Idaho Power’s annual adjustment mechanisms result in average 3.77 percent increase
BOISE – (RealEstateRama) — Rates for Idaho Power Company customers will increase by about 3.77 percent June 1.
Rates go up or down every June 1 as part of the company’s annual Power Cost Adjustment (PCA) and Fixed Cost Adjustment (FCA).
POWER COST ADJUSTMENT (1.57 percent increase)
Since 1993, the PCA allows Idaho Power to adjust rates up or down to reflect the company’s “power supply costs” that change from year to year. Idaho Power gets about half its generation from hydroelectric facilities, so a large portion of its costs to provide electricity to its customers is dependent on Snake River streamflows. Other costs that vary each year are the market price of wholesale electric power, fuel costs, transmission costs for purchased power and the revenue it earns from selling surplus power.
Idaho Power reported and commission staff verified that power supply expense for the company is $17.3 million less than what is included in the current PCA surcharge of 0.5405 cents per kilowatt-hour. The commission approved an increase in the surcharge to 0.6187 cents per kWh, which will increase an average residential bill by about $1.32 per month.
To offset that increase, the commission approved $3.16 million in revenue sharing with Idaho Power customers and a $4 million credit given customers from unused demand-side management (DSM) rider revenue.
Idaho Power shares its revenue with customers when its Return on Equity is greater than 10 percent. The utility’s 2015 year-end ROE was 10.13 percent, which means the company will share $3.16 million with customers. However, Idaho Power’s earnings are down slightly from the 11.19 percent ROE during 2014, so the proposed $3.16 million revenue sharing with customers is about $5 million less than the revenue sharing customers received in last year’s PCA.
The commission said it is sensitive to economic conditions affecting ratepayers but has a “responsibility to balance the ratepayers’ desire for affordable energy prices with the company’s right to recover its costs and earn a reasonable return on its investments.” The commission emphasized that money collected through the PCA can be used only for recovery of actual power supply costs and cannot be used to increase earnings or salaries. Power supply expense is tracked in a deferred account, audited annually by the commission.
Idaho Power attributes the higher PCA to 1) increased PURPA generation, 2) less revenue sharing with customers due to a lower Return on Equity in 2015; 3) lower than projected hydro generation; and 4) lower than forecasted wholesale market prices for electricity, resulting in lower sales volumes for Idaho Power when it sells its surplus power into the market.
The utility has about $10 million additional expense related to power purchase contracts with solar developers. The solar contracts fall under the provisions of the Public Utility Regulatory Policies Act (PURPA), which requires utilities to purchase generation from qualifying renewable energy projects. The company said about 320 megawatts of PURPA solar projects and 50 MW of PURPA wind projects are expected to come online during the 2016-17 PCA year.
Reservoir levels in the region are lower than the 2015 forecast. While Idaho Power had a better water year in some parts of its service territory, last year’s dry winter left reservoirs in the Upper Snake River Basin very low by summer’s end. Actual hydro generation was 27 percent less than the company forecast.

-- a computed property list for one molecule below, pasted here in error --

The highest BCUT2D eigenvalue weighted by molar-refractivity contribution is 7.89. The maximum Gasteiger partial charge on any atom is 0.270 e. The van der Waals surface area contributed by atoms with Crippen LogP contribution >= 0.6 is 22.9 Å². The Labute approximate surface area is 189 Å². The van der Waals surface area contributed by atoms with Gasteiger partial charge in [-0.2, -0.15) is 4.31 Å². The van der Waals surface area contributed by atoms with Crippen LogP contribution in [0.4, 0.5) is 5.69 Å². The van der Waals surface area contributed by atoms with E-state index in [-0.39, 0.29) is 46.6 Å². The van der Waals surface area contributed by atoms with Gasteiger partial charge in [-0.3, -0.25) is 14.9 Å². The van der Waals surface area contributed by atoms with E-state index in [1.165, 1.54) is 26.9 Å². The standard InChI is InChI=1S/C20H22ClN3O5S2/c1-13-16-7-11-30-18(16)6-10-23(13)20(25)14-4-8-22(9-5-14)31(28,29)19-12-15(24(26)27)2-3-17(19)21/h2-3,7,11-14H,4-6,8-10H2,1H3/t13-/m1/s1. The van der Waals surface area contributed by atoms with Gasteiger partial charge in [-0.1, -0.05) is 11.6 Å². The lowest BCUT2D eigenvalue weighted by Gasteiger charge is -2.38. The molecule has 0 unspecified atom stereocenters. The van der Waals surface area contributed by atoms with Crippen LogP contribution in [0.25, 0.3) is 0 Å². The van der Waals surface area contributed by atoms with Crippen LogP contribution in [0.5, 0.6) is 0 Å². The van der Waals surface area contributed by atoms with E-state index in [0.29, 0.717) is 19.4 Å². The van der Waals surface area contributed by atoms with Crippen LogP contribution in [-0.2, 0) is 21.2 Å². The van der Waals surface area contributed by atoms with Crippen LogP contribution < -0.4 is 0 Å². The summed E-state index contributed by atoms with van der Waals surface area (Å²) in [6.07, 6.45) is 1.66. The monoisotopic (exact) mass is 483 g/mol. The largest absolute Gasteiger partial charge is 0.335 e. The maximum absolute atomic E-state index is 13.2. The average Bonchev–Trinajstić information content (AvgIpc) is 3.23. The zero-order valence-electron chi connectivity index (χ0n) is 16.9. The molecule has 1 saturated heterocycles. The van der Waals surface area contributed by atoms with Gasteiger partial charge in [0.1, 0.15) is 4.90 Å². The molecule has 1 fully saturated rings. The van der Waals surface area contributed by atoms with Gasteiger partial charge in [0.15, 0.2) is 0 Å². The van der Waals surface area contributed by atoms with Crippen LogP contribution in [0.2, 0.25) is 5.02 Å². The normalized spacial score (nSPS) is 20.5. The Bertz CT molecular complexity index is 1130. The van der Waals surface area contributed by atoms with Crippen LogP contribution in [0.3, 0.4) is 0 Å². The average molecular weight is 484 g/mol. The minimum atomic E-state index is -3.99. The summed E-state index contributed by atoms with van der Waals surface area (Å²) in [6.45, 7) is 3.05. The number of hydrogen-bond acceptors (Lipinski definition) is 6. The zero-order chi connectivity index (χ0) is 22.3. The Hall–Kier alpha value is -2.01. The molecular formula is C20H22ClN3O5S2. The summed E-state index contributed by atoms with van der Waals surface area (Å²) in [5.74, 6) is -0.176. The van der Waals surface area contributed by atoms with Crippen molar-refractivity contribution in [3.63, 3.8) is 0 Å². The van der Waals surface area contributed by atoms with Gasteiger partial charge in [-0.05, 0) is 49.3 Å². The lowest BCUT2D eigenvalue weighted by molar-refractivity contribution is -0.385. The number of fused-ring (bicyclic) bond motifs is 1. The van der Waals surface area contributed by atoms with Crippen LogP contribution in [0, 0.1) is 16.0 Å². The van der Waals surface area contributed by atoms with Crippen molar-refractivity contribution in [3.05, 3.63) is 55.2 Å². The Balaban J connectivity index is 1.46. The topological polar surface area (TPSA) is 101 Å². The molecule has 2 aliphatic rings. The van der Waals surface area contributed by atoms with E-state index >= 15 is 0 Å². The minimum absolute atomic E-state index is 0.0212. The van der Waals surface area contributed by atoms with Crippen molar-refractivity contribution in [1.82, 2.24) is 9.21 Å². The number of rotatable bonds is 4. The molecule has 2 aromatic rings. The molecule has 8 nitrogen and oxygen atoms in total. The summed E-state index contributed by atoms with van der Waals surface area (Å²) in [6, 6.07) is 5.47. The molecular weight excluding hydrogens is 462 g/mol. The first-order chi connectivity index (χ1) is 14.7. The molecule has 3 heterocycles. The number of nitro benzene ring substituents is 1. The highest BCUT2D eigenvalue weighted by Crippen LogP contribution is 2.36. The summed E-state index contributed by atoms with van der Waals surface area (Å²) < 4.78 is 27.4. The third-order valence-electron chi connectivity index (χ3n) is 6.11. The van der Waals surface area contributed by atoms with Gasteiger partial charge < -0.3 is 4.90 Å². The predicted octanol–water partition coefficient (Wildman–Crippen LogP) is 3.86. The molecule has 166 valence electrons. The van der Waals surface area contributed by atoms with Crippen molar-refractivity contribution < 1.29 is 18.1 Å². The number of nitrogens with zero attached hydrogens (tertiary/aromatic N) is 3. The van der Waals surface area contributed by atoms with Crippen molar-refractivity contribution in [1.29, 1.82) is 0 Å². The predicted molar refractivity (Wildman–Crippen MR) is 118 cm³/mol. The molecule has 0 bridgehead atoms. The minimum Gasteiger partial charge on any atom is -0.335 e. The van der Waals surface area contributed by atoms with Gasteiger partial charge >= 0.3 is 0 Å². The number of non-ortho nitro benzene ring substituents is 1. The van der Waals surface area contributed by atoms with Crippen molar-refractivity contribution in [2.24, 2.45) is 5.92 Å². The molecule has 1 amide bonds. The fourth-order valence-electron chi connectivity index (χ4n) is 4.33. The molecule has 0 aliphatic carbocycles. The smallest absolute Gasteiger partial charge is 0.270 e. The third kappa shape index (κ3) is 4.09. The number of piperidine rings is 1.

Wholesale electric market prices declined due primarily to lower natural gas prices. Lower market prices reduced surplus sales volumes by 26 percent. Also, because wholesale market prices were lower, the company’s market purchase volumes were 92 percent higher than forecasted.
FIXED COST ADJUSTMENT (2.2 percent increase)
The FCA, implemented in 2007, is designed to ensure Idaho Power recovers its fixed costs of delivering energy when energy sales decline due to reduced consumption. Before the FCA, Idaho Power had no incentive to invest in energy efficiency programs because it lost revenue as customer consumption declined. To remove that disincentive, the Fixed Cost Adjustment was created to allow the utility to recoup its fixed costs of doing business. Even though consumption may decline, the fixed cost to serve customers does not.
If actual fixed costs recovered from customers are less than the fixed costs authorized in the most recent rate case, residential and small-commercial customers get a surcharge. If the company collects more in fixed costs than authorized by the commission, customers get a credit.
During 2015, Idaho Power under-collected fixed costs of serving customers by $28 million, or $11.17 million more than the amount already included in the FCA account. To recover those fixed costs, the commission approved an FCA increase of 2.2 percent, which will increase an average residential bill would by about $2.16 per month. The new FCA rate is 0.5416 cents per kWh.
During 2015, Idaho Power achieved a 22 percent increase in energy savings compared to 2014.
In a separate case filed before the commission every year, Idaho Power must demonstrate that the programs that create energy efficiency savings must result in lower overall rates to customers than if the programs were not in place. Several studies have shown that energy efficiency and demand reduction are the least expensive source of energy for utilities. The FCA makes it possible for the company to aggressively pursue energy efficiency and demand-side management programs without fear of losing fixed costs to serve customers.
Last year’s PCA was a 1.1 percent decrease and last year’s FCA was a 0.35 percent increase, resulting in an overall net decrease to customers.
Contact: Gene Fadness (208) 334-0339, 890-2712